Maternal cardiac systolic and diastolic function: relationship with uteroplacental resistances. A Doppler and echocardiographic longitudinal study




To test the hypothesis of the existence of a relationship between central and peripheral hemodynamic parameters by the longitudinal evaluation of maternal echocardiographic and uteroplacental resistance modifications during normal pregnancy.


Forty-three healthy normotensive primigravidae were evaluated at 12 ± 1, 21 ± 1, and 33 ± 1 weeks of gestation with uterine artery color Doppler and maternal echocardiographic examinations to identify morphologic, systolic, and diastolic variables.


Cardiac output and stroke volume significantly increased during pregnancy. Uterine resistance index (RI) decreased from the first to the second trimesters (0.72 ± 0.10 versus 0.54 ± 0.09, P < 0.001). Left atrial dimensions increased during pregnancy (33.8 ± 1.9 cm, 38.1 ± 1.8 cm, 39.3 ± 2.1 cm, P < 0.001). Left atrial function also increased. Left ventricular mass increased (132 ± 18 g, 162 ± 16 g, 174 ± 27 g, P < 0.001). Diastolic function parameters showed significant modifications: E wave velocity and E/A ratio decreased; A wave velocity and deceleration time of the E wave (DtE) increased; the left ventricular isovolumetric relaxation time (IVRT) decreased significantly (88.7 ± 6.7 ms, 75.6 ± 7.7 ms, 71.1 ± 5.0 ms, P < 0.001) showing a correlation with left atrial dimensions and RI (r = −0.38, r = 0.47, respectively; P < 0.001).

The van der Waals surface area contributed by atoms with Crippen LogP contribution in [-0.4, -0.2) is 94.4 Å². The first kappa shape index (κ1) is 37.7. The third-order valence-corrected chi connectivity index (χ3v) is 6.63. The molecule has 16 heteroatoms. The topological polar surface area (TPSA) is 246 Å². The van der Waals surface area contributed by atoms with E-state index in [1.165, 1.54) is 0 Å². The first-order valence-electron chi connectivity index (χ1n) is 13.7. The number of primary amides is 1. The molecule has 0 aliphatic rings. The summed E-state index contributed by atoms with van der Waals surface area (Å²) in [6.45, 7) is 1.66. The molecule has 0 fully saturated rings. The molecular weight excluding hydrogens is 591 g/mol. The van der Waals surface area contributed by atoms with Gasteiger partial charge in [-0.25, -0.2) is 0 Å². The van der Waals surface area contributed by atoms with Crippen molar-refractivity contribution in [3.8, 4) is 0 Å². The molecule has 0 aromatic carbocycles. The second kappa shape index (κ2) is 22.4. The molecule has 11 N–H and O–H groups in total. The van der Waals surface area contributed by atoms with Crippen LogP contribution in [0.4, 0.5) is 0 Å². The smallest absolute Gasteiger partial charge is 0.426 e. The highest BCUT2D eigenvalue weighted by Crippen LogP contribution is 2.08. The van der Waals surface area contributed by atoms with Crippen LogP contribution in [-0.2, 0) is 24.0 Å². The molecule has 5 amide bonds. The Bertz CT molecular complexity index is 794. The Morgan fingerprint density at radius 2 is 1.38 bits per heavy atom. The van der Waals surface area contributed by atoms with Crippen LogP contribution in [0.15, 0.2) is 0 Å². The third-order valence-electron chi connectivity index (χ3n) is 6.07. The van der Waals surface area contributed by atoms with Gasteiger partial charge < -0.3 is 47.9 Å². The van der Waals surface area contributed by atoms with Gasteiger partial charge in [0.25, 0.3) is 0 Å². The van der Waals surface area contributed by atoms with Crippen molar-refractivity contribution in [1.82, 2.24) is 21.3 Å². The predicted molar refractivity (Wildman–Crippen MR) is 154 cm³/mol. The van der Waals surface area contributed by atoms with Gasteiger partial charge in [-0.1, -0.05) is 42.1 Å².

Diastolic cardiac function varies during pregnancy. A relationship between preload (left atrial enlargement), afterload (RI reduction), morphologic, and diastolic function modifications (IVRT reduction, DtE prolongation) appears to exist as a consequence of the hemodynamic modifications which occur during physiologic pregnancy. Diastolic function analysis maybe useful to identify women who fully adapt to pregnancy, and to understand the mechanisms that might be involved in women who show abnormal uterine artery Doppler waveforms. Copyright © 2000 International Society of Ultrasound in Obstetrics and Gynecology